September 21, 2012

Group follows saint’s lead connecting faith, law and life

By John Shaughnessy

Like most people, Mark McKinzie has faced moments in life when he had to choose between what he knew in his heart was the right thing to do, and another choice that would benefit him in some way and that no one would question.

In those moments, McKinzie has sometimes drawn inspiration from St. Thomas More—the Catholic lawyer and martyr who chose his faith instead of his life when he refused in 1535 to publicly acknowledge King Henry VIII as the head of the Church in England.

Asked to share a moment when his faith has shaped a choice in his life, McKinzie stressed that the situations he has faced as a lawyer are far less dramatic than the one that St. Thomas More confronted.

Then the father of three grown children shared one of those moments—a moment that entailed extensive injuries to one of his daughters after she fell from a diving board ladder at a public pool years ago.

“She was 7 at the time,” he recalls. “She broke both of her arms, her nose and both cheekbones. She was in the hospital for 10 days. The insurance company said we’d really like to settle with you. They offered $5,000. I said, ‘No, it was an accident.’ Somebody called her name, she slipped on the ladder and it was an accident. They thought it was a ploy, with me being an attorney who works in insurance. They increased it to $10,000. I said, ‘No, it was an accident.’

“By the end, I could have signed a paper and made $15,000. But I knew it wasn’t right.”

McKinzie’s story reflects a desire to connect faith and life—principle and the law profession—that has led to a resurgence in the past two years of the St. Thomas More Society, an organization of Catholic legal students and professionals in the archdiocese.

“Sometimes in the hubbub of secular life, it’s easy to not pay attention and reflect on the gift of our Catholic faith, and how we need to celebrate it and share it with others,” says McKinzie, a member of the society. “The St. Thomas More Society brings all those things together.”

The society’s Indiana chapter will mark its main event on Oct. 9 with a celebration of the Red Mass at 5:30 p.m. at St. John the Evangelist Church in Indianapolis. A dinner reception will follow at 6:30 p.m. at the Crowne Plaza Hotel. During the reception, Bishop Christopher J. Coyne, apostolic administrator, is scheduled to present the society’s “Man for All Seasons” Award to Daniel Elsener, president of Marian University.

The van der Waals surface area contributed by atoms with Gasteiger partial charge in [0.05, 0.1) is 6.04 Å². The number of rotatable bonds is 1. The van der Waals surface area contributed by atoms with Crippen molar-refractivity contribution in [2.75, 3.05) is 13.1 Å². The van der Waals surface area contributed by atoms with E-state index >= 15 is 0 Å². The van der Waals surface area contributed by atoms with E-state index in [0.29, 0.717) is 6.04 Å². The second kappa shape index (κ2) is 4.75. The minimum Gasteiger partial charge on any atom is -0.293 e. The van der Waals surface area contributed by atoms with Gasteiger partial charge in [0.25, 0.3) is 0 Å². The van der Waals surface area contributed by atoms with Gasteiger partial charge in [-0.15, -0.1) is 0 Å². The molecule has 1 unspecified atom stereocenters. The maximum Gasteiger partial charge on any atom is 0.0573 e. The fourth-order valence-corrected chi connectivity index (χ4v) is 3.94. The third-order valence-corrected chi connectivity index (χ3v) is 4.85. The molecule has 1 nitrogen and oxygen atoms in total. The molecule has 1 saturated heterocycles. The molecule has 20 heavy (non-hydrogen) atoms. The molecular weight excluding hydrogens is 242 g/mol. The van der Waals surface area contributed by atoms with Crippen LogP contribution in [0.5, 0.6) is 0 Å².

The liturgy is known as a “Red Mass” because it is typically a votive Mass of the Holy Spirit when the celebrant would wear a red chasuble. It is celebrated at the start of the new legal year, which is similar to an academic year. The Holy Spirit is invoked to aid lawyers and judges in their work.

“The opportunity to celebrate Mass and seek God’s guidance in the administration of justice with my colleagues of all faiths is one I look forward to each year,” says Nancy Gargula, a member of Immaculate Heart of Mary Parish in Indianapolis, who is an attorney and a United States trustee. “The meetings and gatherings are a source of renewal and a reminder of what is important.”

Gargula has been a member of the society and its board for more than 20 years. She remembers how it was “a big event in the Indianapolis legal community with hundreds of judges, elected officials and attorneys of all faiths” forming a standing-room-only presence during the Red Mass. In comparison, participation “had almost disappeared” two years ago. That’s when Marion County Superior Court Judge David Certo led an effort that has revitalized the organization.

“The real bonus is the chance to spend time with friends and colleagues who share our Catholic faith,” Gargula says. “It is easy to get caught up in the fast-paced, demanding and conflicting deadlines that often accompany the practice of law. The St. Thomas More Society and its members have been a source of inspirational respite and affirmation of my beliefs.”

The society has also had an impact on McKinzie’s life, work and faith.

“The St. Thomas More Society certainly reaffirms that I’m not the only one out there who takes their faith seriously,” says McKinzie, a member of Our Lady of Mt. Carmel Parish in Carmel, Ind., in the Lafayette Diocese. “The society brings together men and women of all ages and demographics who want to practice our faith together and enjoy our faith together. It attracts from the heart.”

(For more information about the Red Mass and tickets for the dinner reception on Oct. 9, contact Ida Lamberti by phone at 317-236-1502 or by e-mail at For information about membership in the St. Thomas More Society, contact Patrick Olmstead by phone at 317-822-4400, ext. 106, or by e-mail at

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